An aluminum-ion battery prototype - (Photo by Mark Shwartz, Precourt Institute for Energy, Stanford University)

Most people think of aluminum as a structural material or something their refreshing beverage of choice comes in (like sods or a nice, cool beer), but researchers at Stanford University have turned it into a new kind of battery … one that might revolutionize everything from portable devices, to airplanes, and even electric cars.

Scientists have been struggling to create aluminum-ion rechargeable batteries for decades. The problem had been finding an appropriate material to use as the cathode, or the electrode by which current leaves the battery.

Stanford’s solution hit on using graphite as the cathode to the aluminum anode. A liquid electrolyte is sealed in a polymer-coated pouch between the two electrodes.

The new battery prototype was tested powering everything from LEDs to cellular phones. It proved amenable to twisting and bending without cutting off the power supply.

Aluminum also has the advantage of being the most prolific metal on Earth. Approximately 8% of the Earth’s surface weight is aluminum … and aluminum is light! All that availability translates into affordability: aluminum is considerably less expensive than lithium.

Aluminum, the battery, retains many of the advantages of aluminum, the structural component. Aluminum-ion batteries are lightweight, flexible, durable, and extremely corrosion resistant.

The advantages that aluminum has over conventional lithium-ion batteries are hard to understate. Li-ion batteries are popular because they are rechargeable, retain a charge well when not in use, have a high energy capacity, and do not develop a memory effect that diminishes capacity over time. But they must be pressurized internally and they contain a flammable electrolyte which has lead to a number of rather spectacular and public failures.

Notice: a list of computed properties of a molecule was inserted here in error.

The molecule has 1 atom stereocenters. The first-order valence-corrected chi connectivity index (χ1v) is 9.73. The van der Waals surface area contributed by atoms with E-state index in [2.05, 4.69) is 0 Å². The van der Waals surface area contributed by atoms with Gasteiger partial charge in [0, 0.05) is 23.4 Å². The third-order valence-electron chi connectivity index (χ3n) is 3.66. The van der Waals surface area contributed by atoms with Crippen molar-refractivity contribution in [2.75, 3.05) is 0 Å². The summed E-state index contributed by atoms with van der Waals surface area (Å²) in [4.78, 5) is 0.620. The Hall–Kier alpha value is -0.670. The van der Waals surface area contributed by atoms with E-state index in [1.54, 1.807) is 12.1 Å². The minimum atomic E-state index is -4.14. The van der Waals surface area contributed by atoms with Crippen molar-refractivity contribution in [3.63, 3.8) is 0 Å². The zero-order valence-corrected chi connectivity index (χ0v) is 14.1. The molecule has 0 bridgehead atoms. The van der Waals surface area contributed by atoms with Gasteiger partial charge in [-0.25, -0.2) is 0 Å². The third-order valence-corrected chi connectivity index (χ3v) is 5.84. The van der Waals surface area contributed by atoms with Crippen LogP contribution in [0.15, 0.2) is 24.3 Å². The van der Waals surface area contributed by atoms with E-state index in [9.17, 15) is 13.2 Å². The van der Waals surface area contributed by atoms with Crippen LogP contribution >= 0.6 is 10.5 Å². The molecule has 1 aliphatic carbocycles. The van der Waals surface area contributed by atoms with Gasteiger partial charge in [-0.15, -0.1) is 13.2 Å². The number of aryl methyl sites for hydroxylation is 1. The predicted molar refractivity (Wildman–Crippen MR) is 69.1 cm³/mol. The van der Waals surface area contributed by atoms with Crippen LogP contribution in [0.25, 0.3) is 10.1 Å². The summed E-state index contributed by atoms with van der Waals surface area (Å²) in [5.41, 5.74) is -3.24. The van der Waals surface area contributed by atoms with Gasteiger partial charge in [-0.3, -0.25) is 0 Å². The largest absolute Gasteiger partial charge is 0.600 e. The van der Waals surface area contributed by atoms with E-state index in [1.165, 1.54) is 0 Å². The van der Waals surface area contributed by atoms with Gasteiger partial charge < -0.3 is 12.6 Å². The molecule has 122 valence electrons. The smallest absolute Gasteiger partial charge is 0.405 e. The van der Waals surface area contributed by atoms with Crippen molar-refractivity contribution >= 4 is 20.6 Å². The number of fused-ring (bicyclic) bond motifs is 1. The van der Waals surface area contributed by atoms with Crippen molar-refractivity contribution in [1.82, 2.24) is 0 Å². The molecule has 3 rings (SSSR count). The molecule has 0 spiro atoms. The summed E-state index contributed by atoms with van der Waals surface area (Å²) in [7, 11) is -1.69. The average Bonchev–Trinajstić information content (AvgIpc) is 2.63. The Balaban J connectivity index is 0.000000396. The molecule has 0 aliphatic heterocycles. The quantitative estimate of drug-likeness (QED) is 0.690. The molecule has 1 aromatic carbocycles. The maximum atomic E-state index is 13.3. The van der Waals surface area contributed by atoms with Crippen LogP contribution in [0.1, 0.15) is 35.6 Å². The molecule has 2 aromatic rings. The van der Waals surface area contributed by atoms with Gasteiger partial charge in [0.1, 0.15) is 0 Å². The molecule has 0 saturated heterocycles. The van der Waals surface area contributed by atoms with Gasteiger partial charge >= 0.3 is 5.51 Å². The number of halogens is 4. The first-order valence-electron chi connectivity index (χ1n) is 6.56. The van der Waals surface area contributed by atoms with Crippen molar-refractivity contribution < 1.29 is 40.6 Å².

A JAL 787 on fire due to a malfunctioning lithium-ion battery pack - (Photo by Mark Garfinkel/Boston Herald, via Polaris)

Aluminum-ion batteries won’t explode yet have a much higher power density. They can function through more than 7,500 recharge cycles compared to Li-ion’s 1000 cycles before wearing out. Researchers drilled right through one of the Al-ion prototypes while it was in use. Not only did it not catch fire, but it kept powering the device! The battery will bend almost completely in half without any diminished function.

Perhaps most impressively, the recharge time on the Al-ion battery is only around one minute. That’s not a typo. Li-ion batteries can take anywhere from forty-five minutes to two hours to charge to capacity. The Al-ion battery can recharge in less time than it took you to read this article (a lot less).

On the other hand...

The battery’s energy density is not as good as Lithium-ion.  Hongjie Dai, the Stanford chemistry professor who helped lead the research team, says his team has lots of basic research to do still. Ultimately, the existing Al-ion prototype only produces about 2 volts, where Li-ion batteries kick out 3.6 volts. For some applications, this will be insufficient without additional performance improvements. However, many common battery-powered devices today operate using AAA, AA, C, or D cell batteries which operate at a nominal 1.5 volts, so Al-ion rechargeables are already well within the ball park for many uses. That said, the team is still looking for manufacturers, so until a deal is reached, it may (or may not) be coming to a store near you.

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